Carl Wild: Developing decision-making in young players

MORE often than not, the decisions that players make will be the deciding factor in the outcome of a game.

The ability to successfully solve problems is an essential element of player performance, whilst also being key to players developing a deeper level of game-understanding.

Putting young players in highly unpredictable environments can help them develop their perception skills, tactical awareness and decision-making ability.

These are often referred to as ‘random’ practices, compared to those that are constant (unopposed where the environment is predictable) or variable (can be opposed or unopposed within a fairly unpredictable environment). Often, random practices are not used as much, because they can be more complicated and challenging for both the players and coach.

Research by Ian Yates, Mark Williams and Paul Ford in 2010 found that 35% of practices used within professional Academies in England were ‘playing-form’, classified as those with higher levels of interference and cognitive simulation.

Martin Dean, Reading’s Lead Youth Development Coach, suggested this could be due to a preference for “highly-structured or cosmetic practices” (which are thought to enhance technical ability within isolation) in this article for The FA's Boot Room in 2020.

This preference could also be due to Academies using fixtures against other teams as developmental interventions and seeing these as the ideal opportunity for the players to develop decision-making, rather than during training.

In my experience, the benefits of using practices that create mess and chaos are now widely recognised in the Foundation Phase. Not only do they replicate the game of football but also other environments.

If you watch children play in the school yard, the games they play are often chaotic, with rules that are regularly reviewed and adjusted.

Yet as players progress within the Academy system and enter the Youth Development Phase, it is likely they will experience more structured practices.

The number of training sessions increases, as does the type and amount of support they receive - sport science, performance analysis and so on - and the games that they play in become more competitive.

But to develop decision-making, we still need to put players at these ages in situations where they will get lots of opportunities to make decisions. This way they can learn what works and what doesn’t within a wide range of different scenarios. And when they then come across these situations in a game, they will know what to do without having to think about it.

Here are a couple of examples of random practices that can help to develop decision-making (there are more in my book The Intelligent Soccer Coach):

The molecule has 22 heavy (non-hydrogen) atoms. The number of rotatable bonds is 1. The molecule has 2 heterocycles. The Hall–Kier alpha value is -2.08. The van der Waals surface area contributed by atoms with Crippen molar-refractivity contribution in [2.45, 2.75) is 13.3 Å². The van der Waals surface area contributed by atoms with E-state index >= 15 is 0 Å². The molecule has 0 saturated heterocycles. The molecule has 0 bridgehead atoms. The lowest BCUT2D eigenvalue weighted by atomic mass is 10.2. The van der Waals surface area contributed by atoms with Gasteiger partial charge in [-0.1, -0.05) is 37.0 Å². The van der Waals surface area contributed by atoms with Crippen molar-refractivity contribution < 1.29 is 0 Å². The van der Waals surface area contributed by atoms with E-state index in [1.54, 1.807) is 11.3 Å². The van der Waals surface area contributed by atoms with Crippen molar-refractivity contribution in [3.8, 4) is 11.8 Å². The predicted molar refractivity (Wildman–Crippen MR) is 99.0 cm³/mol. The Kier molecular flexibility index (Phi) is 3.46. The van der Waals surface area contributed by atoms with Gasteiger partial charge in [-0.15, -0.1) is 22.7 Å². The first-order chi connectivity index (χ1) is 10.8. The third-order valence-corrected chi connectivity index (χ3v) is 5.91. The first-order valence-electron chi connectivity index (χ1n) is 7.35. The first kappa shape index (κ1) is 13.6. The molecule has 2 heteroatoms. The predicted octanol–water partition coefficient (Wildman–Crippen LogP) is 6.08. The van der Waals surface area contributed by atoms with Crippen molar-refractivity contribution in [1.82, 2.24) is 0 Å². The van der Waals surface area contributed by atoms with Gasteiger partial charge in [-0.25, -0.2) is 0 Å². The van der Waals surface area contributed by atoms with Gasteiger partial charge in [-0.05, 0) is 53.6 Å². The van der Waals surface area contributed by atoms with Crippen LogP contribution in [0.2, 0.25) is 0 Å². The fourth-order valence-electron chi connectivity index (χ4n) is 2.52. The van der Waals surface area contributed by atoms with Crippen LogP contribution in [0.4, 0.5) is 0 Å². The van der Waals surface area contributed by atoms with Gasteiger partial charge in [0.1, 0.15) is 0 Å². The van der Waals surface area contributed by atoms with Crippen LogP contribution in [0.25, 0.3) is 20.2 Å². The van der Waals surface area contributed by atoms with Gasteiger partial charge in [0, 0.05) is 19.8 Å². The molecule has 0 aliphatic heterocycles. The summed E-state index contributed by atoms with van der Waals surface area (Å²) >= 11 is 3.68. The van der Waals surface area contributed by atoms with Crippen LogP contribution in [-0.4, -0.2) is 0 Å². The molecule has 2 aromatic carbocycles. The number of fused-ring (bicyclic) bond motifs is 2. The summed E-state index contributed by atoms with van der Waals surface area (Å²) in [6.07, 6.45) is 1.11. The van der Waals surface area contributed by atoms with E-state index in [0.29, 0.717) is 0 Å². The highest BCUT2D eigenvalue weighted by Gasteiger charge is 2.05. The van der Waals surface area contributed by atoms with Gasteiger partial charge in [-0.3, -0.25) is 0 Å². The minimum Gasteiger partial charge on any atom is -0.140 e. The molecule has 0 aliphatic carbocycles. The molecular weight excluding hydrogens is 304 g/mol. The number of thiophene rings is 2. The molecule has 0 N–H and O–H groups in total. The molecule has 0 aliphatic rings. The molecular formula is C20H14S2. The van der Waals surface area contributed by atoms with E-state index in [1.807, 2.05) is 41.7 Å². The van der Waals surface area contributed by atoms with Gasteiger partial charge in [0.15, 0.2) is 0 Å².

Example practices

Figure 1 (below) shows a small-numbered practice, 4v4, in which a team wins a point if a player receives a pass in the oppositions end zone.

This could be used for a number of different focuses, such as forward passing and supporting runs. Within it, there will be numerous decisions a player has to make, just as they would within a match.

Do they pass or dribble? If they pass, who do they pass to? Within the main aspect of the practice, the players are quite restricted in the options they can choose - it has to be a pass to a team-mate situated inside the end zone.

The way in which a team can win a point replicates a team breaking one of the opposition’s lines, with an emphasis on achieving this through a pass.

However, in a game, the players will have choices in how to achieve this end goal. They could do it through a pass, as the practices replicates, but they could also do it by driving with the ball if there is space in front or by dribbling past an opponent.

There is an argument that the practices we place the players in should allow them to make the same amount of decisions, or as close to as possible, as they would in a match.

So, in this particular practice, we can maintain the initial focus by providing players with a greater reward (eg two points) if they achieve the task with a pass to a team-mate, but still some reward (one point) if they manage to get into the end zone by dribbling or driving with the ball.

Then we are increasing the amount of decisions a player has to make while still providing them with a technical focus.

In Figure 2, (below) the ball must travel through the square within the centre of the area before a team can win a point by passing the ball into one of the small goals situated just outside of the area.

Again, the key element to the practice is giving the players the freedom to play the ball through the area in any way that they choose; they just need to select the right option at the right time.

In conclusion, we need to do more than just encourage players to make their own decisions within a practice or a game, we need to make it an integral part of the environment we create, so that it becomes their normal.

To do this, we need to provide them with as much freedom as we can within the practices that they participate in, so that they can make their own choices and develop their decision-making and game intelligence.

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